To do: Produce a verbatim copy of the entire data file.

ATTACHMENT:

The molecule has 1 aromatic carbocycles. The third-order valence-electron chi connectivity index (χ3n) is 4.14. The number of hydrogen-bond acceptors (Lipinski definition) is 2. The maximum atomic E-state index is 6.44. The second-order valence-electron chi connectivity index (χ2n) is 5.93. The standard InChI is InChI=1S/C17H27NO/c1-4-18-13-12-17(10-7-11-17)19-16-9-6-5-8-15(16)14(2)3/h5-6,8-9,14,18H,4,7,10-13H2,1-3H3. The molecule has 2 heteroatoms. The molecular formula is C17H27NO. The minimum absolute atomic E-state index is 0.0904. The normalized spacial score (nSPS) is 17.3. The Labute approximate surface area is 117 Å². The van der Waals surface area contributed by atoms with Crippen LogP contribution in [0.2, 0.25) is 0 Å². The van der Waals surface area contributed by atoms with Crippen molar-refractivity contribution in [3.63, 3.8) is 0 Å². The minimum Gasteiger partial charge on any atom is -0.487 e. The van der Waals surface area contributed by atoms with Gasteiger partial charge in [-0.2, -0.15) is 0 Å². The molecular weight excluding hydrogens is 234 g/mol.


The molecule has 1 aromatic carbocycles. The third-order valence-electron chi connectivity index (χ3n) is 4.14. The number of hydrogen-bond acceptors (Lipinski definition) is 2. The maximum atomic E-state index is 6.44. The second-order valence-electron chi connectivity index (χ2n) is 5.93. The standard InChI is InChI=1S/C17H27NO/c1-4-18-13-12-17(10-7-11-17)19-16-9-6-5-8-15(16)14(2)3/h5-6,8-9,14,18H,4,7,10-13H2,1-3H3. The molecule has 2 heteroatoms. The molecular formula is C17H27NO. The minimum absolute atomic E-state index is 0.0904. The normalized spacial score (nSPS) is 17.3. The Labute approximate surface area is 117 Å². The van der Waals surface area contributed by atoms with Crippen LogP contribution in [0.2, 0.25) is 0 Å². The van der Waals surface area contributed by atoms with Crippen molar-refractivity contribution in [3.63, 3.8) is 0 Å². The minimum Gasteiger partial charge on any atom is -0.487 e. The van der Waals surface area contributed by atoms with Gasteiger partial charge in [-0.2, -0.15) is 0 Å². The molecular weight excluding hydrogens is 234 g/mol.